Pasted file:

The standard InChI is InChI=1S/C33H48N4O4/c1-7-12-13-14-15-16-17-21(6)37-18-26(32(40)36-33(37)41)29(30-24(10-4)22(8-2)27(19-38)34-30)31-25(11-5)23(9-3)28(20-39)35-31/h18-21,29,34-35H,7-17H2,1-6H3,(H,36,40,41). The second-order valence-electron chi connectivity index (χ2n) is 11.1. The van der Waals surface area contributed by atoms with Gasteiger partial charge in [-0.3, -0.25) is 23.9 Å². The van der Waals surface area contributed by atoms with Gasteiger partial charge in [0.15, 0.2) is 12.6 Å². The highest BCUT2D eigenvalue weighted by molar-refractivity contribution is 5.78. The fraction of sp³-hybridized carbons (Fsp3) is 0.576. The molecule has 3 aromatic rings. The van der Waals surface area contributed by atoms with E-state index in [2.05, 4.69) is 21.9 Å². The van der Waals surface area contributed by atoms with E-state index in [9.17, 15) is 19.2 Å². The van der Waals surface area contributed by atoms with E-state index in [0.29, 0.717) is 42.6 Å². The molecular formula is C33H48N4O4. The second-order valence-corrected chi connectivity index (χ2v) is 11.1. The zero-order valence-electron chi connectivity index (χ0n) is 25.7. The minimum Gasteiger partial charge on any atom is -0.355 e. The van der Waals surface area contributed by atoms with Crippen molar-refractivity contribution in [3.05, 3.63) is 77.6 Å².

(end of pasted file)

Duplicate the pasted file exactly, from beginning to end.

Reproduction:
The standard InChI is InChI=1S/C33H48N4O4/c1-7-12-13-14-15-16-17-21(6)37-18-26(32(40)36-33(37)41)29(30-24(10-4)22(8-2)27(19-38)34-30)31-25(11-5)23(9-3)28(20-39)35-31/h18-21,29,34-35H,7-17H2,1-6H3,(H,36,40,41). The second-order valence-electron chi connectivity index (χ2n) is 11.1. The van der Waals surface area contributed by atoms with Gasteiger partial charge in [-0.3, -0.25) is 23.9 Å². The van der Waals surface area contributed by atoms with Gasteiger partial charge in [0.15, 0.2) is 12.6 Å². The highest BCUT2D eigenvalue weighted by molar-refractivity contribution is 5.78. The fraction of sp³-hybridized carbons (Fsp3) is 0.576. The molecule has 3 aromatic rings. The van der Waals surface area contributed by atoms with E-state index in [2.05, 4.69) is 21.9 Å². The van der Waals surface area contributed by atoms with E-state index in [9.17, 15) is 19.2 Å². The van der Waals surface area contributed by atoms with E-state index in [0.29, 0.717) is 42.6 Å². The molecular formula is C33H48N4O4. The second-order valence-corrected chi connectivity index (χ2v) is 11.1. The zero-order valence-electron chi connectivity index (χ0n) is 25.7. The minimum Gasteiger partial charge on any atom is -0.355 e. The van der Waals surface area contributed by atoms with Crippen molar-refractivity contribution in [3.05, 3.63) is 77.6 Å².